Michael, which lasted till the French invasion of 1794. Forty years later we find no fewer than 5,000 of the men of Ypres, who had now changed their politics, on the French side at the Battle of Roosebeke, fighting in the thick mist upon the plain between Ypres and Roulers on that fatal day which saw the death of Philip van Artevelde and the triumph of the Leliarts.

Forty years later five thousand men of Ypres fought upon the battlefield with the French, on that momentous day which witnessed the death of Philip Van Artevelde and the triumph of Leliarts.

Later, when the Allies laid siege to the town, defended by Leliarts and Louis of Maele, it was maintained by a force of ten thousand men, and on June 8, 1383, these were joined by seventeen thousand English and twenty thousand Flemings, these latter from Bruges and Ghent. At this time the gateways were the only part of the fortifications built of stone.

Donatian on the morning when Charles the Good was slain; how, in later times, the turbulent burghers, fiery partisans of rival factions, Clauwerts shouting for the Flemish Lion, and Leliarts marshalled under the Lily of France, raged and threatened; how the stones were splashed with blood on the day of the Bruges Matins, when so many Frenchmen perished; or what shouts were raised when the Flemish host came back victorious from the Battle of the Golden Spurs.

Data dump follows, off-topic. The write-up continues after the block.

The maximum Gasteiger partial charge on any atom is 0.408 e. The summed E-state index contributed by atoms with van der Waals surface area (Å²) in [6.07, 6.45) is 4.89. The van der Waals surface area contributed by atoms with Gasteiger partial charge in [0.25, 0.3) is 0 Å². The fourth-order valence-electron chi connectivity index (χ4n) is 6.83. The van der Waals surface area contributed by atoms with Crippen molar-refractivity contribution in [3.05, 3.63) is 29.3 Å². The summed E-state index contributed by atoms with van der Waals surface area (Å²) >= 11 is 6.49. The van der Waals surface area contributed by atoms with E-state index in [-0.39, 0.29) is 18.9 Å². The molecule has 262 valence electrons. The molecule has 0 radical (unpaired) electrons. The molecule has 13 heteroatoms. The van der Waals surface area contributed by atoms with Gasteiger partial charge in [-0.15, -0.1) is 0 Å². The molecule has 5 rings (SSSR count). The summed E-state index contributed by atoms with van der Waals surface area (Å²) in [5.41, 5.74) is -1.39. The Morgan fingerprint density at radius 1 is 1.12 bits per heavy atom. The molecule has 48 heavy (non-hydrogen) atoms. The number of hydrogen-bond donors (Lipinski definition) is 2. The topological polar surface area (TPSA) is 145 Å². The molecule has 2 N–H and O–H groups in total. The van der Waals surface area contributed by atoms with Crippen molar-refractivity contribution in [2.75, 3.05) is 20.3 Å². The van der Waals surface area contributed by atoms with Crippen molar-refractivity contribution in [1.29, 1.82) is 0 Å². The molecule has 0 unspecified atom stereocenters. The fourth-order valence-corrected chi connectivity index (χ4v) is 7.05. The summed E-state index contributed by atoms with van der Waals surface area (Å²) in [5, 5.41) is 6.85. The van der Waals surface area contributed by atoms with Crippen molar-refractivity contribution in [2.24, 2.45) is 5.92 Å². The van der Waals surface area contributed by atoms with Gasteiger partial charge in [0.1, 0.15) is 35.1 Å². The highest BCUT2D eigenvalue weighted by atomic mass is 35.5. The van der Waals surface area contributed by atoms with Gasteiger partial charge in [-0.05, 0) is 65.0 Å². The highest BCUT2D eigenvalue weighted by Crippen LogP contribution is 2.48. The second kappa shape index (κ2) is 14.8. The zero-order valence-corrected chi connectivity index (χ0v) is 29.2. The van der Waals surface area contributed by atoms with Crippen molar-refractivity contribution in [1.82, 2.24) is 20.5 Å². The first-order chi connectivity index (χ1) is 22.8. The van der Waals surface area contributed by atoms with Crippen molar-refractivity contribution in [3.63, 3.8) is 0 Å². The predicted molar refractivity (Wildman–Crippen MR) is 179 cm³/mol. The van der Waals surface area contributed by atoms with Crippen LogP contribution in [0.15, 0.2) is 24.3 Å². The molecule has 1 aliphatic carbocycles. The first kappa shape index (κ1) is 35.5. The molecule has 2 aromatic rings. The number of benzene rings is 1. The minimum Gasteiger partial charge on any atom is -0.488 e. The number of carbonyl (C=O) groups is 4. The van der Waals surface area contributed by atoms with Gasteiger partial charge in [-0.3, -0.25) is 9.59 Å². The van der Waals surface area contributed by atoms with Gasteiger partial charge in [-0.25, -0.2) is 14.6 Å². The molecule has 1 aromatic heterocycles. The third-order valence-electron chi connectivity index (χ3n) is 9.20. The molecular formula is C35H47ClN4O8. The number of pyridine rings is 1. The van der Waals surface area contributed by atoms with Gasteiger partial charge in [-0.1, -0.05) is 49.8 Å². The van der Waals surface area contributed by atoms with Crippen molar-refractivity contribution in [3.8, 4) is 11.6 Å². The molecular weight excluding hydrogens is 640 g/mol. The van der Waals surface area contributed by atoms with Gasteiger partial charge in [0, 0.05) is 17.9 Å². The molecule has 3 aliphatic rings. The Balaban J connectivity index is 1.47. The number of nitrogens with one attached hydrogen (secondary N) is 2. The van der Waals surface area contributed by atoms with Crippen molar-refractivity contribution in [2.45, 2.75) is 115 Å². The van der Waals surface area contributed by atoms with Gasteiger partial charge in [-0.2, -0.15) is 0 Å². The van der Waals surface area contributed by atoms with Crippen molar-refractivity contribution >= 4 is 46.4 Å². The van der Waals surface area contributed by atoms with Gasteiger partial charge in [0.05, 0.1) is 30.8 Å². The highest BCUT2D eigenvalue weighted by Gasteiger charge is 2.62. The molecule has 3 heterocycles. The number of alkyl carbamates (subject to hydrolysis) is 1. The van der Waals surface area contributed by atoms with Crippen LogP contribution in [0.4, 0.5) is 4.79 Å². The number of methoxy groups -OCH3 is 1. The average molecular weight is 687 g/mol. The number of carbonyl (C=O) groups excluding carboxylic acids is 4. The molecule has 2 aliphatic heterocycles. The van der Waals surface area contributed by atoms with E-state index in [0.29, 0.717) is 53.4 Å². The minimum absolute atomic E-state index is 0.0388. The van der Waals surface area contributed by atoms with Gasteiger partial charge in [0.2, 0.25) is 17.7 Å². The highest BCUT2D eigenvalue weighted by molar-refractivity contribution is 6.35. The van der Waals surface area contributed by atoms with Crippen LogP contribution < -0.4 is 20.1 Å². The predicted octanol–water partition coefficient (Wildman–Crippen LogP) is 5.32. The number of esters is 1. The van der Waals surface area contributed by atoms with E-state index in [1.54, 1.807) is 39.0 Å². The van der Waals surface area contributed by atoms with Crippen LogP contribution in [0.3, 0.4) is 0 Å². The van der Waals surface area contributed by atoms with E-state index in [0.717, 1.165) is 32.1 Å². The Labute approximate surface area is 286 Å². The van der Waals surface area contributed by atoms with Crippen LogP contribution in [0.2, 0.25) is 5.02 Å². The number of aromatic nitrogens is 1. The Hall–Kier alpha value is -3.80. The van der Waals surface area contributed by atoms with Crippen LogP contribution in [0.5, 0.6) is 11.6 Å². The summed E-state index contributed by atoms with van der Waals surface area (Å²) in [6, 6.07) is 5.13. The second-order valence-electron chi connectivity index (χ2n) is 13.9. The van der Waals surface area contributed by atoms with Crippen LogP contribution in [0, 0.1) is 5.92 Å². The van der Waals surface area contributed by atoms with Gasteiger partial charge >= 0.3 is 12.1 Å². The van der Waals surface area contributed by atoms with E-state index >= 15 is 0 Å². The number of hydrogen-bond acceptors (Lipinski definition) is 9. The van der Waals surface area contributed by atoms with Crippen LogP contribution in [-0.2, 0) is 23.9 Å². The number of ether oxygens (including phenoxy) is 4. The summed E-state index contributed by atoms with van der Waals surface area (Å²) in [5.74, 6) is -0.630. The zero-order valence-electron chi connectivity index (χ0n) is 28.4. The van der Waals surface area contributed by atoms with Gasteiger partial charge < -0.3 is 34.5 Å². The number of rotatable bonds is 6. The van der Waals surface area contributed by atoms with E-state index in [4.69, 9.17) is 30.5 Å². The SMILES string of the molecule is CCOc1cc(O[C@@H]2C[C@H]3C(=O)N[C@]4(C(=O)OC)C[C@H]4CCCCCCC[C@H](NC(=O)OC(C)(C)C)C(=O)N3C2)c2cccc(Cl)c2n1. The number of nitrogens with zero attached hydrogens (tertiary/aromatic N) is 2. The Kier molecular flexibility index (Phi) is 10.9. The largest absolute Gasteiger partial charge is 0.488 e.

Prominent were the Clauwaerts and the Leliarts, from the lion's claw and the fleur-de-lis which they respectively wore on their badges. The country, which has ever been one of the battle-fields of Europe, was abandoned to all the horrors of civil war. The Duke of Brabant was childless.

De Coninck, who had been joined by John Breidel, Dean of the Guild of Butchers, was busy rousing the people in all parts of the country. He visited Ghent, amongst other places, and tried to persuade the magistrates that if Ghent and Bruges united their forces the whole Flemish people would rise, crush the Leliarts, and expel the French.

The burghers of Ghent flocked to the English standard, and the allies laid siege to Ypres, which was defended by the French and the Leliarts, who followed Louis of Maele, Count of Flanders, and maintained the cause of Clement. At that time the gateways were the only part of the fortifications made of stone.

Already there were two factions in the town the Leliarts, or French party, consisting chiefly of the upper classes, and the Clauwerts, or Flemish party, to which the mass of the people belonged.